Business incubators are booming. There are thousands of them all across the country that can help entrepreneurs of all kinds. The government of Canada has actually announced grants for these organizations in order to power innovation and entrepreneurship.
Why is it important to join an incubator, and how do you pick the right one? Our expert shares his professional advice on the matter.
A business incubator is an organization that helps entrepreneurs who are trying to start a business. Incubators guide the participant and offer mentorship, training and tools that will allow them to structure their idea and bring it to life. “Any entrepreneur can join an incubator; they will offer them services specific to their field, type of start-up, and the kind of idea they’re trying to realize,” explains Éric Labelle, Director, Startups, Technology and Innovation Banking at National Bank.
Joining an incubator can also make an entrepreneur more trustworthy in the eyes of investors and banks, which would allow them to get financing more easily or access credit facilities to achieve their goal.
The concepts of business incubators and accelerators can be confusing, especially since some play both roles. Put simply, the incubator helps entrepreneurs launch their business, whereas the accelerator allows the entrepreneur to create their idea and bring it to life in the incubation phase.
An accelerator is an organization that offers a program that usually lasts four to twelve weeks, during which the entrepreneur has access to highly influential players in the industry who will help them connect with the right people in order to take their project further.
Incubator and accelerator programs offer many high-end resources and materials to their participants, such as test labs, 3D printers and specialized software. They also benefit from shared workspaces and brainstorming sessions. The synergy created between participants is often what helps entrepreneurs take their ideas to the next level.
When an entrepreneur joins an incubator, they gain access to lots of training opportunities on entrepreneurship, financial planning and market entry. They will also be introduced to other entrepreneurs who can share their experiences and give them advice on the business they’re trying to start. “In an incubator, the entrepreneur will be challenged to rethink their idea with the right guidance so they know exactly what they should do and how to strategize,” the expert continues.
To choose the right incubator, ask yourself these questions to ensure it meets your needs:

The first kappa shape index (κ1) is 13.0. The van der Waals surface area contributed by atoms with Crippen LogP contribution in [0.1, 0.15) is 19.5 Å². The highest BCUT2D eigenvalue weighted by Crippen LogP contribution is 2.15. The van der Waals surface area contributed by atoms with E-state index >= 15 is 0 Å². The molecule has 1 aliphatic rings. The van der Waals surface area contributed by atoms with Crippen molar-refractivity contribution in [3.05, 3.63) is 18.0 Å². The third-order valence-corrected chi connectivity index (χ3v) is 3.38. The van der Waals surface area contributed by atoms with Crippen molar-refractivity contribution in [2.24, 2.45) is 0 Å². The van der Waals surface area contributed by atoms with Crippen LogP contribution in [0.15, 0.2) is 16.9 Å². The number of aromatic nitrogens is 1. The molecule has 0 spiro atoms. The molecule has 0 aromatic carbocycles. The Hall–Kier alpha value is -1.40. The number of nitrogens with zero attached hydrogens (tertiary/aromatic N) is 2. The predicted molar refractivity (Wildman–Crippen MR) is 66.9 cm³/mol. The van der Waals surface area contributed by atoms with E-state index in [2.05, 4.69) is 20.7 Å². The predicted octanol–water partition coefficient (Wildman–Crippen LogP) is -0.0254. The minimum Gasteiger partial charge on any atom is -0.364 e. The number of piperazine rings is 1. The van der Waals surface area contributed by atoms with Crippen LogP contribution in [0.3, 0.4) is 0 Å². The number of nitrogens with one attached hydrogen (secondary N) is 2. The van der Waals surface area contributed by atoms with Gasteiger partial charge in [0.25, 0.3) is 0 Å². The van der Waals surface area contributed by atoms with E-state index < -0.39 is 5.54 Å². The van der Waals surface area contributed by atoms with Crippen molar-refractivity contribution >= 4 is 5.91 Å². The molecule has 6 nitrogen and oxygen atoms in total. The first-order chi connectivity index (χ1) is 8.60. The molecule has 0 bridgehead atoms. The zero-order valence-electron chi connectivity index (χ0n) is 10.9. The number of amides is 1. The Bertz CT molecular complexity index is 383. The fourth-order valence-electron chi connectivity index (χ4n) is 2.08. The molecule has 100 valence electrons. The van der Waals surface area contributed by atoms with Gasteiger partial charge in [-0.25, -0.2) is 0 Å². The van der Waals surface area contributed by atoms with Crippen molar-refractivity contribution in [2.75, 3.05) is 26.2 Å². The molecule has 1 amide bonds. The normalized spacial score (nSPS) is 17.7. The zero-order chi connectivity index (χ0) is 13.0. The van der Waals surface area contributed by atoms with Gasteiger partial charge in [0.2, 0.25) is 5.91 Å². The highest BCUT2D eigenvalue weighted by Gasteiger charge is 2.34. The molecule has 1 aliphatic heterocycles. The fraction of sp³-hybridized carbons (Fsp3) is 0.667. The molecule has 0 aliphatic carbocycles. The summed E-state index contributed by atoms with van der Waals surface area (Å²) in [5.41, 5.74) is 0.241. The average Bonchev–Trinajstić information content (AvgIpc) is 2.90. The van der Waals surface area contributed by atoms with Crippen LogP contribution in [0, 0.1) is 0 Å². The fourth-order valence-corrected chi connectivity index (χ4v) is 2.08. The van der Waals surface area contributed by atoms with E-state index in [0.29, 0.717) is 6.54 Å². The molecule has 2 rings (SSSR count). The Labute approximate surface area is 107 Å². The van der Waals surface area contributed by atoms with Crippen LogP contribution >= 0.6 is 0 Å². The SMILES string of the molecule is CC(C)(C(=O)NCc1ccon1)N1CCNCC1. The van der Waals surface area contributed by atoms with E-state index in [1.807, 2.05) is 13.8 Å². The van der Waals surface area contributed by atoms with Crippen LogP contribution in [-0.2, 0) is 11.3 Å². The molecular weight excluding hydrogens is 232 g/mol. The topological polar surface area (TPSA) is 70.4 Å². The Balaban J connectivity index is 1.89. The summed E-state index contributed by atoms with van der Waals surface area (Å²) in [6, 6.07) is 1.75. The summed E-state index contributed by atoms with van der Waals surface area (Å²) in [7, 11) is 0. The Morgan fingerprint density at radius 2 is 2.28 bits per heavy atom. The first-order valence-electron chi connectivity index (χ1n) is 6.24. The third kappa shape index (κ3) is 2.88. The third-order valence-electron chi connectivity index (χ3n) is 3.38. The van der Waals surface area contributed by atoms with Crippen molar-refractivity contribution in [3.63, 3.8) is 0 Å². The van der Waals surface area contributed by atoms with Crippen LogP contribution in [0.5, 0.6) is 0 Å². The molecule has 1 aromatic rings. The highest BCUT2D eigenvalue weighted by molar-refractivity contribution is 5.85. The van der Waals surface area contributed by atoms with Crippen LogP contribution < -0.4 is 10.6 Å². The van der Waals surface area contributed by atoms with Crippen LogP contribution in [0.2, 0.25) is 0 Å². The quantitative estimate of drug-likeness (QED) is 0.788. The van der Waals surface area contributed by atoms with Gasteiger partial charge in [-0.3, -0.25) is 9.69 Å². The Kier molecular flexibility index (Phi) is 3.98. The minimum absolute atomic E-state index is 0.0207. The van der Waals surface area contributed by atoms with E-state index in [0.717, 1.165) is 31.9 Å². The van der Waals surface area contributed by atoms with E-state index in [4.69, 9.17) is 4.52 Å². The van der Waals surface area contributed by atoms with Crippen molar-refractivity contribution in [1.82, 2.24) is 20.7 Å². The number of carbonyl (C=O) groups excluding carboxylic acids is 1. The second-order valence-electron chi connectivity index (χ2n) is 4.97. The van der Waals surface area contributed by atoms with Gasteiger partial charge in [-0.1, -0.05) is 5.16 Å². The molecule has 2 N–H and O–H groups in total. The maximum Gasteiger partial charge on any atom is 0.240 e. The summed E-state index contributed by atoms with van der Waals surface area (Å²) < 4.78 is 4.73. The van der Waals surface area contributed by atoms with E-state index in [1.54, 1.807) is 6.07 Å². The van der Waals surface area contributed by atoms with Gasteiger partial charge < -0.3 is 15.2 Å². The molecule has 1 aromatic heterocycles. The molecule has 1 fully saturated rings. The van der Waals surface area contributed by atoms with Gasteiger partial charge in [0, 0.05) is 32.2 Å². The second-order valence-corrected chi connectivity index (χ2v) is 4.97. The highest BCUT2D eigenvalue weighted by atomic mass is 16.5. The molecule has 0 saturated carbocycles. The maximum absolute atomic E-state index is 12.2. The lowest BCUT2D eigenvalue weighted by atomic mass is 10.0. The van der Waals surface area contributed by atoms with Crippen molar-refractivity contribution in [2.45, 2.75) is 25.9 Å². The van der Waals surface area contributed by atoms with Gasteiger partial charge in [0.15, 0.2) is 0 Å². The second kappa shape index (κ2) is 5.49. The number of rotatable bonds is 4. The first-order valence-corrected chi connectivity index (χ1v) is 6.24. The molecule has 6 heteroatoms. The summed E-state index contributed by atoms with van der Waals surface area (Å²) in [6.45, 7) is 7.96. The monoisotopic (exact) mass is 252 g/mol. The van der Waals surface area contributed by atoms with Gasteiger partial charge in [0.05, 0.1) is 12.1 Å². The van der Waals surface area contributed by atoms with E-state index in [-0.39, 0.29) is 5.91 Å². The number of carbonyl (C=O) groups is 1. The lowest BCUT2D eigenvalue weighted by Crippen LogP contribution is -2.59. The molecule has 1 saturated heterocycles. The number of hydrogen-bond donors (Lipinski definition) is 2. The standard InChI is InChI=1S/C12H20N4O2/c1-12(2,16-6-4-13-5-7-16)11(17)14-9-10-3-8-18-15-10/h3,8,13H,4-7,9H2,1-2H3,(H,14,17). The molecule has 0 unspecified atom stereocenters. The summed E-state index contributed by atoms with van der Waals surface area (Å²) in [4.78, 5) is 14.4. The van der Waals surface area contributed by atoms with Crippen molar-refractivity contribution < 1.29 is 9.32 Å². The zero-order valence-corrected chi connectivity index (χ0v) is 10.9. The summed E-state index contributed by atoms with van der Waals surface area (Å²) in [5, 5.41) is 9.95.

Labelle points out that each incubator has skills and a niche that’s specific to one area. “For example, an innovation or healthcare business wouldn’t join an incubator that specializes in culture; there would be no benefit.” That’s why it’s always important to pick an incubator after evaluating their offering, their expertise, their support network, and most of all, your own needs and goals. Each incubator has partners that enhance their offering.
When you’ve pinpointed the incubator that best matches your start-up, find all the relevant information you need. Are they open to anyone or do you have to go through a selection panel? Can you access it at any time or only during specific periods?
“There are so many! Any company that enters an incubator will not come out the same.” In Labelle’s experience, many entrepreneurs end up starting a business that’s different from what they envisioned before they joined an incubator. On top of the investment and financial aspects, businesses will benefit from being able to set up, perfect and validate their strategy in terms of commercialization, development and conceptualization. They will also have access to a wide network of contacts, partners, and sometimes even lawyers. “Entrepreneurs can meet people they never would have had a chance to meet; they can work on their strategy with them, and find partners for market entry and advertising,” he adds.
The exceptional circumstances of 2020 have forced many companies to reinvent themselves, and incubators are no exception. “It was complex for incubators, as their strength lies in face-to-face meetings with people who can provide mentorship and coaching; they quickly had to pivot to virtual meetings,” the expert explains. The positive aspect of this transition is that they were able to expand the pool of businesses that could participate in their programs beyond their geographical area. Thus, businesses and start-ups in Europe or the United States were able to join incubators that are usually hyperlocal, and Quebec businesses were also able to join European incubators.
Incubators in Montreal
Incubators elsewhere in Quebec and Canada
National Bank can help you start your business. We partner with many incubators and have set up financial aid programs for entrepreneurs who set themselves apart. We also have financial solutions for participants of certain programs to allow them to focus on their business project.
Read our guide as you start your business to get support at every step.
* The incubators on this list are endorsed by or have a partnership with National Bank.
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